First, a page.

New Map Pinpoints Where Starlink Satellites Re-Enter Earth’s Atmosphere For Their Disposal

Have you ever wondered where Starlink's satellites burn on earth? Well, to many people's surprise, it's all across the atmosphere.

An astronomer by the name of Jonathan McDowell has recently launched a map that features the exact locations where Starlink satellites burn up across the earth’s atmosphere. And contrary to many people’s thinking, it takes place all across the planet.

The astronomer gained viral fame when he announced how diligently he was going to be tracking the exact locations pertaining to SpaceX’s satellite deathbed. And this exclusive report is providing so many of us with a clearer understanding of the unknown.

For a while now, the devices were seen burning up at different destinations in the atmosphere as confirmed by the constellations’ latest pathway.

The map was tweeted by the famed astronomer on Sunday and it featured the plotting of several re-entry locations from a whopping 100 different satellites. These were seen de-orbiting and then falling back into the earth.

McDowell was seen explaining how the locations are very random but go in line with the simple knowledge that the last week of orbital decaying and entering back to the atmosphere is not uncontrolled.

Their locations are vastly spaced out and very random with no fixed pathway being followed, he confirmed.

A lot of people were definitely concerned about the news as they feared that such incidents could result in various types of debris slamming into buildings or striking humans on earth.

But there is not a lot to worry about in that respect as SpaceX claims satellites can immediately break down when they make an entry back into the earth’s atmosphere. That is the specific way in which they have been designed by a firm that takes great pride in the safety of its devices.

SpaceX had also spoken about how the falling of satellites is such a quick and intense process because the atmospheric drag and the build-up of heat could result in small things falling apart immediately by burning up.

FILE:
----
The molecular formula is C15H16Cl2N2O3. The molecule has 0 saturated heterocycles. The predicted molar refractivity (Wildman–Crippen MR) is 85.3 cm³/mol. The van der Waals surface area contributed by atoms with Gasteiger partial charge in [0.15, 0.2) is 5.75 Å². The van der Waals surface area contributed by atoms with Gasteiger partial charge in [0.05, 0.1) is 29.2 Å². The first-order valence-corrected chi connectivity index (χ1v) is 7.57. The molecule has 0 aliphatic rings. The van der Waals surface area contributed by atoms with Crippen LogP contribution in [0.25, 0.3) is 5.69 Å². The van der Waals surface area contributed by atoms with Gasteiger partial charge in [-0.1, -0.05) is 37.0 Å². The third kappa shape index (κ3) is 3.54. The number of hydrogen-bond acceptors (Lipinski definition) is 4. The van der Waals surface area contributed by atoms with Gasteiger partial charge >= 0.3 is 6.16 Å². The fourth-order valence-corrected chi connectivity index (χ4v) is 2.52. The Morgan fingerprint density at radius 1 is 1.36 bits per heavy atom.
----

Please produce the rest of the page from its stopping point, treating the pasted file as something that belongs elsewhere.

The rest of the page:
Speaking to media outlets, the astronomer says he never intended to make a post that would cause the public to worry unnecessarily.

In fact, he only wished to share the news to debunk myths about satellites falling at a specific location or following a specific path. All in all, it’s a great effort we believe, and one that’s gaining applause from those interesting in such astonishing findings.

When we look at stats from last December until now, around 110 satellites belonging to SpaceX have fallen back, as confirmed by the FCC. But the firm says that it makes sure there is zero risk to humans on the ground because it believes in following nothing but conservative techniques while satellites de-orbit.

Today, figures show how there are nearly 3,000 different satellites belonging to Starlink. And within their due time, of five years, we should see them burn up in the air, followed by the immediate introduction of next-generation devices as their replacements.

But the SpaceX company says this is just the beginning. It hopes to launch thousands more to help give users the best and fastest internet service around the world.

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